News / Africa

Nigerian Activists Fear New Wave of Homophobia

Before they destroy a building in Abuja, Nigeria, authorities mark the building with a red 'X' and write a few words.
Before they destroy a building in Abuja, Nigeria, authorities mark the building with a red 'X' and write a few words.
Heather Murdock
Nigerian activists say anti-gay legislation passed this year has sparked mob violence, blackmail, homelessness and joblessness among gays across the country.  The legislation is somewhat different than the anti-homosexuality law adopted this week in Uganda, but activists say the suffering in their country is the same.

Off the main road in the chaotic urban village, a dirt path leads to a single-room home where advocates of gay rights meet behind a closed metal door. 

No one in this neighborhood knows who they are or what they do.

The men described a raid in their neighborhood, where gay men were beaten and forced to leave their homes. 

“They were going from each gay man’s house.  Room to room.  House to house.  When they get to your room, they don’t knock.  What they do is they demolish the door if it’s not strong, they bring down the walls of the house.  They bring everything down is what they do,” said a victim.

“Did they do that to your place?”

“They did that, yes!  My door was iron just like this.  So when you get to my house you will only see marks of the objects that they used.  They were like, ‘Come outside!  Come outside homosexual people.  Bastard!’ and everything,” he said.

Nearby police did nothing to stop the mob, he said, and those that were not beaten fled their homes, leaving everything behind.  Two weeks later, one man said, he was still wearing the same clothes he had on when he left.

“Everybody ran into the bush.  One of my neighbors from the community - a gay man - he had to escape through the toilet window.  He had to escape through the toilet window,” said another victim.

Nigerian President Goodluck Jonathan signed new anti-gay legislation on January 13.

Activists said the most nefarious element of the law was that it banned gay organizations or the "aiding and abetting’" of homosexuality, potentially turning formerly tolerant landlords, neighbors and employers of gay people into criminals.

Uganda’s new law similarly bans the “promotion” of homosexuality.

Nigerian activists said the new law has not been actively enforced by authorities, but in the past month, many gay Nigerians have been evicted from their homes, fired from their jobs and blackmailed.

Kelechi, who does not want his full name used for security reasons, is the executive director of the Initiative for Improved Male Health in Nigeria.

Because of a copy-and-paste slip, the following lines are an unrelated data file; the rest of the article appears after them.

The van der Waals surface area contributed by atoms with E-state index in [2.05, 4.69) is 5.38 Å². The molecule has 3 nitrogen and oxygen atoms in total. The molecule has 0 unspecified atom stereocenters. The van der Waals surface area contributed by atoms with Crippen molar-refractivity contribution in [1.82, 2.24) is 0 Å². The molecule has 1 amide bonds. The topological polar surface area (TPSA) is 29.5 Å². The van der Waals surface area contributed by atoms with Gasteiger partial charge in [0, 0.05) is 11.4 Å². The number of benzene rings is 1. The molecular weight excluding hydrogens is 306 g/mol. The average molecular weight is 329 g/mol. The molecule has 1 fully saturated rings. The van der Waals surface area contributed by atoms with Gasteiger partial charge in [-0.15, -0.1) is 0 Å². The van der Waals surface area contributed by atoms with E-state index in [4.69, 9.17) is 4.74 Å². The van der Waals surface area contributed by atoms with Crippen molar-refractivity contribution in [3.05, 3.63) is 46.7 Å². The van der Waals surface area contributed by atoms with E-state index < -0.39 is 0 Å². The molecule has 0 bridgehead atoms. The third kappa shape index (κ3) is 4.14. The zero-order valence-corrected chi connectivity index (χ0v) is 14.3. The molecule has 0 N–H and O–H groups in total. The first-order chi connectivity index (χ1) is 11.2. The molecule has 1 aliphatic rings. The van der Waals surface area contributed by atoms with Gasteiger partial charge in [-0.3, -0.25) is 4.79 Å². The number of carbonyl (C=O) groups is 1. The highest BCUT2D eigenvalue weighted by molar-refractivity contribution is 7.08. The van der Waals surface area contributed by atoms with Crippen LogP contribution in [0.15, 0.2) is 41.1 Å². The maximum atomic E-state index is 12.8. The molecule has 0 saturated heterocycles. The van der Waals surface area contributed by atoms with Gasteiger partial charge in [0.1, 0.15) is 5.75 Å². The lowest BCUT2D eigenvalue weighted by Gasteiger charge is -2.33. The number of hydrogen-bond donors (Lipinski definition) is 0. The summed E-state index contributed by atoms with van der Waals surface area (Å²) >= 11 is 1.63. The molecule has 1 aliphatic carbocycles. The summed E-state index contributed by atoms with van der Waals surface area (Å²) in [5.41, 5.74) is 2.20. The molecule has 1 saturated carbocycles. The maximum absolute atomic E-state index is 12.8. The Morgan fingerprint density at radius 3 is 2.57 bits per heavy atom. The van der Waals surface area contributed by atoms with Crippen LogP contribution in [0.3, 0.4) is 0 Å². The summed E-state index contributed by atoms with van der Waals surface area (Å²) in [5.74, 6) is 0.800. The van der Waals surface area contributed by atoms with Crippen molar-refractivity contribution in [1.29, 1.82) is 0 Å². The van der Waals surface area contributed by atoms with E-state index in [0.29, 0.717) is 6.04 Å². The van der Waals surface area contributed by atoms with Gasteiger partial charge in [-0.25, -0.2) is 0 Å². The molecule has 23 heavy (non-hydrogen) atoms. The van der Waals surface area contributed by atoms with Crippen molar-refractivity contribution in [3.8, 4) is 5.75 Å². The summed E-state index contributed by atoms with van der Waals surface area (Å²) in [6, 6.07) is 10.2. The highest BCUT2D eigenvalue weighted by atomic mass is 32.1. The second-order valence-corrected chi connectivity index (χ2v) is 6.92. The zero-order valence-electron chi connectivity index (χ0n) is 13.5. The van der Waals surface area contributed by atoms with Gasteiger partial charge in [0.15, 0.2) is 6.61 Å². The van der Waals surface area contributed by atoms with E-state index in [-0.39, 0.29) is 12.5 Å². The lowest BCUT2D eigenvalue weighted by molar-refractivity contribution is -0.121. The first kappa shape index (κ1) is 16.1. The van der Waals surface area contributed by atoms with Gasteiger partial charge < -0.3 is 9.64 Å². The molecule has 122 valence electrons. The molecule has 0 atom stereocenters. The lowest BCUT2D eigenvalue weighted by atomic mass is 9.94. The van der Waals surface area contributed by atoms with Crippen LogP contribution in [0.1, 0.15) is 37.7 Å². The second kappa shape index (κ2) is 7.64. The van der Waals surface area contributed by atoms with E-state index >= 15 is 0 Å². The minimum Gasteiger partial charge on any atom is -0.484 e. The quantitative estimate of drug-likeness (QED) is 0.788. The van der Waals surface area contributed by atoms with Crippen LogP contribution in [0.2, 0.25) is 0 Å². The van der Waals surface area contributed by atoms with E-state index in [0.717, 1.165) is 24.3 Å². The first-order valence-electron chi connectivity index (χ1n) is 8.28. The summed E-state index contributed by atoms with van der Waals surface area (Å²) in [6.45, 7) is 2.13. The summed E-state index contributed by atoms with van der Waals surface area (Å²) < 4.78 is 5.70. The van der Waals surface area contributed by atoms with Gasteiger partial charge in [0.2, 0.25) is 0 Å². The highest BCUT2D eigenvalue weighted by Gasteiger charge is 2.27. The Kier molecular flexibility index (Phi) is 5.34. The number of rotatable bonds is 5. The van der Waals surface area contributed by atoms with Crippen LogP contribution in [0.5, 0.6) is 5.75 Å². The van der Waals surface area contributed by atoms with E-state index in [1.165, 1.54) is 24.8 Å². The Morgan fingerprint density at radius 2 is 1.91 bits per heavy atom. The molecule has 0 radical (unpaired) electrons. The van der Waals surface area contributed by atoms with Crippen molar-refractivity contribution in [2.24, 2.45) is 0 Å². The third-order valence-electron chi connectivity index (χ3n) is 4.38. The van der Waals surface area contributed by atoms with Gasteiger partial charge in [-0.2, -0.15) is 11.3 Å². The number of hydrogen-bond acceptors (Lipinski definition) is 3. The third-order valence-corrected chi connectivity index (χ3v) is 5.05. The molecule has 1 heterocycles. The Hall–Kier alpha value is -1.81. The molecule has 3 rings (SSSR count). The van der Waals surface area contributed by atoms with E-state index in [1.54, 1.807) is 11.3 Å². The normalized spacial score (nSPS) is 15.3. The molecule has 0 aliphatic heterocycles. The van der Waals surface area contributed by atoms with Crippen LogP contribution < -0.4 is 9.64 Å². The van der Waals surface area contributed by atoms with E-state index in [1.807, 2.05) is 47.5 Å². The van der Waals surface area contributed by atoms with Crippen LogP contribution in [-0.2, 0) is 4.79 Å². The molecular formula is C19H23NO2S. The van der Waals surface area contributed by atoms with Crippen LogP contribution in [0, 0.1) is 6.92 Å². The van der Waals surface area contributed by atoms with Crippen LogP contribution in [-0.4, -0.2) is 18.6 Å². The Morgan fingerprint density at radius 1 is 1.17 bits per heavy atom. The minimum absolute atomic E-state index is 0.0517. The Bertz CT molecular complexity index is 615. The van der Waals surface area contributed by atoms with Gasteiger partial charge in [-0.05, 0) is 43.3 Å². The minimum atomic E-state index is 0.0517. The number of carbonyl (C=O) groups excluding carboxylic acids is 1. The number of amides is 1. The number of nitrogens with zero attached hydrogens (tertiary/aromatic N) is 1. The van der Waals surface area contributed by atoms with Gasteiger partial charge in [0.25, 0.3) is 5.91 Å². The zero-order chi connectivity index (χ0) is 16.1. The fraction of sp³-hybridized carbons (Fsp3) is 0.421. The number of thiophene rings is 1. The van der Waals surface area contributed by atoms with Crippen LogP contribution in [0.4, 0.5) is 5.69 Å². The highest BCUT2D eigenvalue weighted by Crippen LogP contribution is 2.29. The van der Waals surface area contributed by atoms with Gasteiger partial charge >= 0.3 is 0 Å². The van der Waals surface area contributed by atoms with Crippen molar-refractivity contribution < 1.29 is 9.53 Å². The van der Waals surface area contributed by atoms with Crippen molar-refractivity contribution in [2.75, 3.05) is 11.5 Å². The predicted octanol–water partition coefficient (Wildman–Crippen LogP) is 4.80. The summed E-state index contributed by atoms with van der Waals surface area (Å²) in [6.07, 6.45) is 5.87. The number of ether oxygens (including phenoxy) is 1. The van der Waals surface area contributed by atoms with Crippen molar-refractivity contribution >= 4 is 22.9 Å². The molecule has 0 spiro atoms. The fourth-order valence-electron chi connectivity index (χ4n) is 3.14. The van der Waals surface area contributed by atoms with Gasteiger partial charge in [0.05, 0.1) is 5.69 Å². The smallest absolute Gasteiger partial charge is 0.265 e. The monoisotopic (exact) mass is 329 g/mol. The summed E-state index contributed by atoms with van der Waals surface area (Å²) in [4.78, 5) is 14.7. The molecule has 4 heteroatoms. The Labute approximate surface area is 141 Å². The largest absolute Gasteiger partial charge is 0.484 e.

“There have been recorded cases of violence in the community, like I just made mention of blackmailing," he said. "Sometimes I’ve been in the office where someone sent to me a threat message that if I don’t pay a certain amount of money I’ll be ‘outed’ as a gay man.”

He said roughly 17 percent of gay men in Nigeria were HIV positive and many were now afraid of seeking help from aid organizations. 

“It’s really effected HIV programming for LGBT persons because everybody feels if you take any service there’s an avenue for you to be outed and you can be arrested as well,” said Kelechi.

The World Bank Friday postponed a $90 million loan to Uganda intended to improve health services, in reaction to the new law and leaders from the U.S. and Europe have been vocal in their critique of both anti-gay laws, calling them ‘atrocious’ and ‘draconian.’

But in Nigeria, locals, lawmakers and religious leaders - both Christian and Muslim - have hailed the law, saying it reflects African culture and Nigeria’s religious identity. 

At the gleaming national church in Abuja, near the equally-impressive national mosque, Pastor Simon A.S. Dolly, the president of the Youth Wing of the Christian Association of Nigeria, said the international community should not interfere with African anti-gay laws.

“It’s better to obey God than to obey man.  And we are not really afraid of any threat because it is our country.  We have sovereignty as a nation and we have the right to have a law," said Dolly.

He did not anticipate international aid being withdrawn from Nigeria.  But, he said, if it was withdrawn, it was a better fate than suffering the wrath of God for allowing sin in Nigeria.

You May Like

Photogallery South Africa Bans Travelers From Ebola-stricken Countries

South Africans returning from affected West African countries will be thoroughly screened, required to fill out medical questionnaire, health minister says More

Multimedia UN Launches ‘Biggest Aid Operation in 30 Years’ in Iraq

Move aims to help thousands of Iraqi religious minorities who fled their homes as Kurdish, Iraqi government forces battle Sunni insurgents More

Video African Media Tries to Educate Public About Ebola

IT specialists, together with radio and TV reporters, are battling misinformation and prejudice about disease More

This forum has been closed.
Comment Sorting
Comments
     
by: F Young
March 01, 2014 6:27 PM
Most of the persons harmed by anti-homosexual laws are actually heterosexuals, who are beaten, fired, evicted and arrested by mistake. Students are also bullied by mistake. Most Africans don't know a single homosexual; so, anti-gay mobs end up persecuting heterosexuals because they can't tell the difference.